Jesus challenges us, young friends, to take seriously his approach to life and to decide which path is right for us and leads to true joy. This is the great challenge of faith. Jesus was not afraid to ask his disciples if they truly wanted to follow him or if they preferred to take another path. Simon Peter had the courage to reply: 'Lord, to whom shall we go? You have the words of eternal life'. If you too are able to say 'yes' to Jesus, your lives will become both meaningful and fruitful.
2. The courage to be happy
What does it mean to be 'blessed' (makarioi in Greek)? To be blessed means to be happy. Tell me: Do you really want to be happy? In an age when we are constantly being enticed by vain and empty illusions of happiness, we risk settling for less and 'thinking small' when it come to the meaning of life. Think big instead! Open your hearts! As Blessed Piergiorgio Frassati once said, 'To live without faith, to have no heritage to uphold, to fail to struggle constantly to defend the truth: this is not living. It is scraping by. We should never just scrape by, but really live' (Letter to I. Bonini, 27 February 1925). In his homily on the day of Piergiorgio Frassati’s beatification (20 May 1990), John Paul II called him 'a man of the Beatitudes' (AAS 82 , 1518).
If you are really open to the deepest aspirations of your hearts, you will realize that you possess an unquenchable thirst for happiness, and this will allow you to expose and reject the 'low cost' offers and approaches all around you. When we look only for success, pleasure and possessions, and we turn these into idols, we may well have moments of exhilaration, an illusory sense of satisfaction, but ultimately we become enslaved, never satisfied, always looking for more. It is a tragic thing to see a young person who 'has everything', but is weary and weak.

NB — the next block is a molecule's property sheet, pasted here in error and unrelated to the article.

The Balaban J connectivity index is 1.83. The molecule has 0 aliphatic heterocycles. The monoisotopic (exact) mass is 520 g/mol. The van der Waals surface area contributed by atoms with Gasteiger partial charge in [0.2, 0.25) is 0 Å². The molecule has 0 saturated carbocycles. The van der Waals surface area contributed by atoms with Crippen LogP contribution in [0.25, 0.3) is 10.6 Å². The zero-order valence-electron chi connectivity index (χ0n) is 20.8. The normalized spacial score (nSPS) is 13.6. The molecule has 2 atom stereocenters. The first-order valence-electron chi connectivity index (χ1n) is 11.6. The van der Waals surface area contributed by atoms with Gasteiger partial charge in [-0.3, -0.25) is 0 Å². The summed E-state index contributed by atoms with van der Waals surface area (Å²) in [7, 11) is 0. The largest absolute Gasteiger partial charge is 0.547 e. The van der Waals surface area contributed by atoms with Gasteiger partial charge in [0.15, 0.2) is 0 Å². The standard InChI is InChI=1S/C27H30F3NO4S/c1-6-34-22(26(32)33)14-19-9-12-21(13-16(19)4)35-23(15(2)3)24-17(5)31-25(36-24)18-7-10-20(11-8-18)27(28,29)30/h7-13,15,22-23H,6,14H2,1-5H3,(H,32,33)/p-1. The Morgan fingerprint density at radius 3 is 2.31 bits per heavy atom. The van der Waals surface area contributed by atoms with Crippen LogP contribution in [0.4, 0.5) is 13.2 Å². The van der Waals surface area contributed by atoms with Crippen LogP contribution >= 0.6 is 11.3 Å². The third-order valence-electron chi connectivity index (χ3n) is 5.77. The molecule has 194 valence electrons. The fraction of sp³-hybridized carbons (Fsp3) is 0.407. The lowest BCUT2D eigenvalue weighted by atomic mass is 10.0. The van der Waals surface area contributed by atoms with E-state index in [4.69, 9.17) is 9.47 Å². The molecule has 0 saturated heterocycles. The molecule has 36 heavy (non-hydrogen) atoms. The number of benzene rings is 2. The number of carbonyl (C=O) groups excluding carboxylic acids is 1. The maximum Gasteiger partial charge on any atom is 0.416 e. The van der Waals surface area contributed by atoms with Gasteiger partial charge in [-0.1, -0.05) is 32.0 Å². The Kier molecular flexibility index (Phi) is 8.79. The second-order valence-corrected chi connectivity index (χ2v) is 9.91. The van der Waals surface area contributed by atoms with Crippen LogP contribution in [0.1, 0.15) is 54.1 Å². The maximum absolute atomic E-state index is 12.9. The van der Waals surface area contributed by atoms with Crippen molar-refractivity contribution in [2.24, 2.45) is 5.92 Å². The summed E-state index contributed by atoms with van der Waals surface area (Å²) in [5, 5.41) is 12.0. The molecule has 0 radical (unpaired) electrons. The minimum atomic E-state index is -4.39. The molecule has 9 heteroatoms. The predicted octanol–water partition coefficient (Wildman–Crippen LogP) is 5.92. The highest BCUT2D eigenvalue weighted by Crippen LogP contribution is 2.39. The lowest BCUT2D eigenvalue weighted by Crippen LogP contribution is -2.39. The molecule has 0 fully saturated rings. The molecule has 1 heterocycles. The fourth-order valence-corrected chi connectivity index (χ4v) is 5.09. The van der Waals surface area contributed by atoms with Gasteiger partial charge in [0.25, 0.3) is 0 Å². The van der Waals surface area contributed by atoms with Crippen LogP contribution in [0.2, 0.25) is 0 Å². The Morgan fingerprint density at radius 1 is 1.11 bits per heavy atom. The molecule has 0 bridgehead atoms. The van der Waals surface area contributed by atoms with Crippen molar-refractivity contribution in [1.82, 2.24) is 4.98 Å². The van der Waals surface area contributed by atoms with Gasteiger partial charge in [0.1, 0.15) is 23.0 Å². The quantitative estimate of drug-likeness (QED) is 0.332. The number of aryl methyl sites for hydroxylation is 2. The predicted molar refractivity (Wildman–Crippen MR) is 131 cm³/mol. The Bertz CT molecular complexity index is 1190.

Saint John, writing to young people, told them: 'You are strong, and the word of God abides in you, and you have overcome the evil one'. oung people who choose Christ are strong: they are fed by his word and they do not need to ‘stuff themselves’ with other things! Have the courage to swim against the tide. Have the courage to be truly happy! Say no to an ephemeral, superficial and throwaway culture, a culture that assumes that you are incapable of taking on responsibility and facing the great challenges of life!
3. Blessed are the poor in spirit...
The first Beatitude, our theme for the next World Youth Day, says that the poor in spirit are blessed for theirs is the kingdom of heaven. At a time when so many people are suffering as a result of the financial crisis, it might seem strange to link poverty and happiness. How can we consider poverty a blessing?
First of all, let us try to understand what it means to be 'poor in spirit'. When the Son of God became man, he chose the path of poverty and self-emptying. As Saint Paul said in his letter to the Philippians: 'Let the same mind be in you that was in Christ Jesus, who, though he was in the form of God, did not count equality with God a thing to be grasped, but emptied himself, taking the form of a servant, being born in human likeness'. Jesus is God who strips himself of his glory. Here we see God’s choice to be poor: he was rich and yet he became poor in order to enrich us through his poverty. His is the mystery we contemplate in the crib when we see the Son of God lying in a manger, and later on the cross, where his self-emptying reaches its culmination.